Taxonomies of technological knowledge in higher education: A mapping of students’ perceptions


  • Rachel Staddon Durham University



technological knowledge, mapping, student perceptions, qualitative, thematic analysis


This paper presents the findings from a qualitative study exploring students’ perceptions of what constitutes technological knowledge. Technological knowledge dimensions from previous literature do not seem to be student-led, but rather suggested by the authors. It is therefore important to incorporate student views in order to create a more evidence-based taxonomy. Previous taxonomies of technological knowledge are also heavily linked to engineering-related disciplines, however definitions for use across the field of education and learning technologies would be helpful. In this study, a sample of student volunteers were interviewed about their understanding of technology enhanced learning and technological knowledge. The students were from a range of disciplines, not just engineering and science, so that technology knowledge for the general student population would be represented. An inductive thematic analysis was then carried out on the interview transcripts. Three knowledge types were derived from the thematic analysis: practical knowledge; structural knowledge; and computer science knowledge. These three empirically-derived technological dimensions were then mapped onto existing taxonomical structures from the literature. Finally, this paper discusses the implications of the student-generated dimensions for educators.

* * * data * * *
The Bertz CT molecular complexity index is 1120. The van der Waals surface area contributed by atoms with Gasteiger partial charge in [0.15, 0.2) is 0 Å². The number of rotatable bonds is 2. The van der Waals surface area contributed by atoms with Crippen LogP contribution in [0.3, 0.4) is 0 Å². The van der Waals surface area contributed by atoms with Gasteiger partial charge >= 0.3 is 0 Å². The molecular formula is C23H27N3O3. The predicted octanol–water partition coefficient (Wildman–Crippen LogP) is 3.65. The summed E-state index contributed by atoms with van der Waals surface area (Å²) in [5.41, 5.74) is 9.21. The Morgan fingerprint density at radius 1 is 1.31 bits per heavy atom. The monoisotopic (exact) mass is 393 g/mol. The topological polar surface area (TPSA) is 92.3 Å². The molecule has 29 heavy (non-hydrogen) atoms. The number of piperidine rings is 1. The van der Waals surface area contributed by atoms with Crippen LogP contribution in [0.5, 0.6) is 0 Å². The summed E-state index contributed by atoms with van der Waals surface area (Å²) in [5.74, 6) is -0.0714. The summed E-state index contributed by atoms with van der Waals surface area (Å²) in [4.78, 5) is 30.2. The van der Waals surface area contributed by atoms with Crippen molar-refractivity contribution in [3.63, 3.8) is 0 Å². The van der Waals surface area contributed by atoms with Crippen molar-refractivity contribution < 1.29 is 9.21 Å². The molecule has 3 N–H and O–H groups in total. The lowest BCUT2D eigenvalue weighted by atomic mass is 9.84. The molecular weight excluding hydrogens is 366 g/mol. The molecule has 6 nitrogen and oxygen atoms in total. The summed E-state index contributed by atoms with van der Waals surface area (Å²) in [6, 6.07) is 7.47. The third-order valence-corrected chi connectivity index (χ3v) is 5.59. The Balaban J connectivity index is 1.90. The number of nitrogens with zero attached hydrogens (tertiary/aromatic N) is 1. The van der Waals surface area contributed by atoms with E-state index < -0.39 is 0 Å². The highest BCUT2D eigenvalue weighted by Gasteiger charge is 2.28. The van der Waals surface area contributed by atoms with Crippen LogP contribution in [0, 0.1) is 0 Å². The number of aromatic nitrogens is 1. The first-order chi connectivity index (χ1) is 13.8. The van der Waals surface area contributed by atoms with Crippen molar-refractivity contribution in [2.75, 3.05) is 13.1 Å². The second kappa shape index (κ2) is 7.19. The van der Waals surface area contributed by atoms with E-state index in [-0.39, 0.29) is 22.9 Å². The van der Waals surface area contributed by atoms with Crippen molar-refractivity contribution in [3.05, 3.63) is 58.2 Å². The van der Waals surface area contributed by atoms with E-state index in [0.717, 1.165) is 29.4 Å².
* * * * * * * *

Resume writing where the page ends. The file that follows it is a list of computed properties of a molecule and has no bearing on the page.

Implications for practice or policy:

  • Educators may need to consider how student-generated types of technological knowledge map onto existing technological knowledge structures and Bloom’s taxonomy.
  • Educators can use the types of technology knowledge to target their teaching to their learners’ required knowledge level.


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How to Cite

Staddon, R. (2022). Taxonomies of technological knowledge in higher education: A mapping of students’ perceptions. Australasian Journal of Educational Technology, 38(3), 184–201.